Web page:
Most people like to think of themselves as flexible and willing to change their minds in response to new evidence. However, we of course notice that others are very stubborn, and there's some psychological literature suggesting that people in general don't change their minds as much as they'd like to claim to. On the other hand, there are interesting studies in the other direction, suggesting that people mis-remember their past views as being more similar to their present views than they really are, so that surveys on whether people changed their minds will get misleading results if they rely on comparing remembered views to current views. So perhaps people are right to think that they change their minds, despite the fact that tricks of their memories leave them without much evidence to back it up.
Anyway, since I tend to have a hard time thinking of examples of changing my mind on demand, I thought I'd write about a significant change in order to increase the chances that I'll continue to remember it when I need an example. I was originally in favor of the invasion and occupation of Afghanistan. I expected we'd make a mess of it, especially with Bush directing things, but the Taliban were so awful that I thought the mess we'd make would still be a considerable improvement.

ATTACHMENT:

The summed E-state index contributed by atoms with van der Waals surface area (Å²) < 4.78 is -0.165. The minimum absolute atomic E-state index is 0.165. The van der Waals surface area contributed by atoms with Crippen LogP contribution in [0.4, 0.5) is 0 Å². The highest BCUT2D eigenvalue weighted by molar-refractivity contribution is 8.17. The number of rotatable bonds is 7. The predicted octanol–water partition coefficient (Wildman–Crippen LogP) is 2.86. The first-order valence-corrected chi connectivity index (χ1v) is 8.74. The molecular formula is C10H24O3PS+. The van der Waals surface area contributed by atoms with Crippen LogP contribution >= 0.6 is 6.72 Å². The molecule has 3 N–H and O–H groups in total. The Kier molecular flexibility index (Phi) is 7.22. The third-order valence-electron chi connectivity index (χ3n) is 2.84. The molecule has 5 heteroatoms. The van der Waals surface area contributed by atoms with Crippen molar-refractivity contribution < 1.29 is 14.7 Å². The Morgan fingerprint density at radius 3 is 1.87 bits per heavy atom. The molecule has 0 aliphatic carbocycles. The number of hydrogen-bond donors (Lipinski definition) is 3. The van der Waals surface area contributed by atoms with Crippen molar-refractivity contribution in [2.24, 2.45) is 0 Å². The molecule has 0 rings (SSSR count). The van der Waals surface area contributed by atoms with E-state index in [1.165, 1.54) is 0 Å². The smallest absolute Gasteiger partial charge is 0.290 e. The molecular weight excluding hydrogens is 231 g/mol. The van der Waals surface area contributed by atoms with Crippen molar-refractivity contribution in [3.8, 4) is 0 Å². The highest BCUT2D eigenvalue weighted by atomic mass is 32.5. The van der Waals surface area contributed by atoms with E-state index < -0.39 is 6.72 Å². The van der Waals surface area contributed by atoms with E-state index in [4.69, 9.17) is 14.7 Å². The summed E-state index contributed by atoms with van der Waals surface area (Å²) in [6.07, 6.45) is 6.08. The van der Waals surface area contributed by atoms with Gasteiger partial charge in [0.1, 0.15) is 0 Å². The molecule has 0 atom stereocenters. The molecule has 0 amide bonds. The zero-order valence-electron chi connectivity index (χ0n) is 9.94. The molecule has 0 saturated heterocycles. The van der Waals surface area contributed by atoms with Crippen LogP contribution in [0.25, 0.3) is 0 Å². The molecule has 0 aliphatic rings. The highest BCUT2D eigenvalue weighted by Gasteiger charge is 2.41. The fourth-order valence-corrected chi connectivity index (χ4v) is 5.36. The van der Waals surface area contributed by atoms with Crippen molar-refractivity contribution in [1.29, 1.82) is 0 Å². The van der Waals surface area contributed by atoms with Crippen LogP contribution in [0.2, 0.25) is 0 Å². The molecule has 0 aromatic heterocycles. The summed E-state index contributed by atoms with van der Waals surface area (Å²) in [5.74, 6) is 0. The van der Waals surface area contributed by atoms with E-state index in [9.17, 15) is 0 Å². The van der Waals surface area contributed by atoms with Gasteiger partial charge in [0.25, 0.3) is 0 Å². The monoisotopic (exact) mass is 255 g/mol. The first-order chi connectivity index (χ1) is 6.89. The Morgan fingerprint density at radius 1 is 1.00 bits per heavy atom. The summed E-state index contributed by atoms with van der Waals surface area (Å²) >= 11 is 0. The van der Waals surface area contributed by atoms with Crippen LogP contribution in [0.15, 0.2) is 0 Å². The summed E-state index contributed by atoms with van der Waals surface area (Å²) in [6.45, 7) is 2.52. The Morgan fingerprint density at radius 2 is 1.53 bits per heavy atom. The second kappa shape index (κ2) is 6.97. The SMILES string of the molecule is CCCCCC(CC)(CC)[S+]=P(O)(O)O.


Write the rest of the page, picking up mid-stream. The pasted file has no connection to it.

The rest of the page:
I now think we should probably withdraw from Afghanistan. I do still have some tendency to think that there could be better ways of doing things which would make our intervention helpful, but I can't see any politically realistic path from our current policies to anything which would be significantly more productive. In particular, I think we'd probably have to give up the goal of suppressing opium cultivation in Afghanistan, and I don't see any chance of that. I was aware of this issue in the past, but I apparently underestimated other issues and the results of the various problems interacting; I did not imagine that an Afghanistan with a large U.S. military presence would ever end up with the Taliban again controlling most of the country. Further, the Karzai government is not nearly as much better than the Taliban as I would have hoped; it appears to be quite horribly corrupt, which isn't really a surprise, but it even has some pretty horribly retrogressive policies on women (the big issue where I thought the Taliban were bad enough to make their removal a goal which overrides almost everything else).